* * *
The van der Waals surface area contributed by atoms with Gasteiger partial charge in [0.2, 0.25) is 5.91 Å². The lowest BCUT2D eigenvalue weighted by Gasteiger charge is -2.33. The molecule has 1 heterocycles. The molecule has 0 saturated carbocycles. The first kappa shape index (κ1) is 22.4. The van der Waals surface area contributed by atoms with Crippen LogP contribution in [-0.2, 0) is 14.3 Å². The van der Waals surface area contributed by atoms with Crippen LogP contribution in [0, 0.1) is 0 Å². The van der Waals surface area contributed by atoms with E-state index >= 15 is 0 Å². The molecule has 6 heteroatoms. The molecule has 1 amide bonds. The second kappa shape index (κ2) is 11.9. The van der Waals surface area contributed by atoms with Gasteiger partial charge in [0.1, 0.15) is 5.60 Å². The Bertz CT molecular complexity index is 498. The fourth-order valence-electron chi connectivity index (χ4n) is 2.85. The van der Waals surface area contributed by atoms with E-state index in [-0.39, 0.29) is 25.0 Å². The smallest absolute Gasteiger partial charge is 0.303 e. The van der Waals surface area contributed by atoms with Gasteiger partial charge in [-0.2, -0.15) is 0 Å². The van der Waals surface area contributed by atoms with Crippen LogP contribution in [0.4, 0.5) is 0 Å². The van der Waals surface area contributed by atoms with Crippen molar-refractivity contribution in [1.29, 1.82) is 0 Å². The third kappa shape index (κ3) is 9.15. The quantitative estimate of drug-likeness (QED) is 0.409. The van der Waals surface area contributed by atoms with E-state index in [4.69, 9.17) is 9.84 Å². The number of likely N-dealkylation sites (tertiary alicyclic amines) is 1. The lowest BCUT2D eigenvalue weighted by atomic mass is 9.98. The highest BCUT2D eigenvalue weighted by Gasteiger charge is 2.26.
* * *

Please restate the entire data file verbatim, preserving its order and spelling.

The van der Waals surface area contributed by atoms with Gasteiger partial charge in [0.2, 0.25) is 5.91 Å². The lowest BCUT2D eigenvalue weighted by Gasteiger charge is -2.33. The molecule has 1 heterocycles. The molecule has 0 saturated carbocycles. The first kappa shape index (κ1) is 22.4. The van der Waals surface area contributed by atoms with Crippen LogP contribution in [-0.2, 0) is 14.3 Å². The van der Waals surface area contributed by atoms with Crippen LogP contribution in [0, 0.1) is 0 Å². The van der Waals surface area contributed by atoms with E-state index >= 15 is 0 Å². The molecule has 6 heteroatoms. The molecule has 1 amide bonds. The second kappa shape index (κ2) is 11.9. The van der Waals surface area contributed by atoms with Gasteiger partial charge in [0.1, 0.15) is 5.60 Å². The Bertz CT molecular complexity index is 498. The fourth-order valence-electron chi connectivity index (χ4n) is 2.85. The van der Waals surface area contributed by atoms with E-state index in [-0.39, 0.29) is 25.0 Å². The smallest absolute Gasteiger partial charge is 0.303 e. The van der Waals surface area contributed by atoms with Gasteiger partial charge in [-0.2, -0.15) is 0 Å². The van der Waals surface area contributed by atoms with Crippen LogP contribution in [0.4, 0.5) is 0 Å². The van der Waals surface area contributed by atoms with Crippen molar-refractivity contribution in [1.29, 1.82) is 0 Å². The third kappa shape index (κ3) is 9.15. The quantitative estimate of drug-likeness (QED) is 0.409. The van der Waals surface area contributed by atoms with E-state index in [4.69, 9.17) is 9.84 Å². The number of likely N-dealkylation sites (tertiary alicyclic amines) is 1. The lowest BCUT2D eigenvalue weighted by atomic mass is 9.98. The highest BCUT2D eigenvalue weighted by Gasteiger charge is 2.26.